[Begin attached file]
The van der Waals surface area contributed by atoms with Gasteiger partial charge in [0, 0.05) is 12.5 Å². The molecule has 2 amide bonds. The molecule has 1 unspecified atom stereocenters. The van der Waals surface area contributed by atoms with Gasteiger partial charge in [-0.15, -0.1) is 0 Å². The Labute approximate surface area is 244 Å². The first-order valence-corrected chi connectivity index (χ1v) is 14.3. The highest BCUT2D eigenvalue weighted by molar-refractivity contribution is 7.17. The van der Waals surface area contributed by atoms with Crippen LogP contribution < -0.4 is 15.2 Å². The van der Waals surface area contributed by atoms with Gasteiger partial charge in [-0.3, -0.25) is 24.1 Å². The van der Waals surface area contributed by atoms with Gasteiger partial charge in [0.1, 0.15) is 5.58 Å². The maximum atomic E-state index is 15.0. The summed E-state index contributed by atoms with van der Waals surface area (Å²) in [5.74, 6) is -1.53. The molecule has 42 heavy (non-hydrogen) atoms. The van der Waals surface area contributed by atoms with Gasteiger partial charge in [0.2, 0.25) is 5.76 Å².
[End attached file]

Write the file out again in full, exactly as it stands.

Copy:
The van der Waals surface area contributed by atoms with Gasteiger partial charge in [0, 0.05) is 12.5 Å². The molecule has 2 amide bonds. The molecule has 1 unspecified atom stereocenters. The van der Waals surface area contributed by atoms with Gasteiger partial charge in [-0.15, -0.1) is 0 Å². The Labute approximate surface area is 244 Å². The first-order valence-corrected chi connectivity index (χ1v) is 14.3. The highest BCUT2D eigenvalue weighted by molar-refractivity contribution is 7.17. The van der Waals surface area contributed by atoms with Crippen LogP contribution < -0.4 is 15.2 Å². The van der Waals surface area contributed by atoms with Gasteiger partial charge in [-0.3, -0.25) is 24.1 Å². The van der Waals surface area contributed by atoms with Gasteiger partial charge in [0.1, 0.15) is 5.58 Å². The maximum atomic E-state index is 15.0. The summed E-state index contributed by atoms with van der Waals surface area (Å²) in [5.74, 6) is -1.53. The molecule has 42 heavy (non-hydrogen) atoms. The van der Waals surface area contributed by atoms with Gasteiger partial charge in [0.2, 0.25) is 5.76 Å².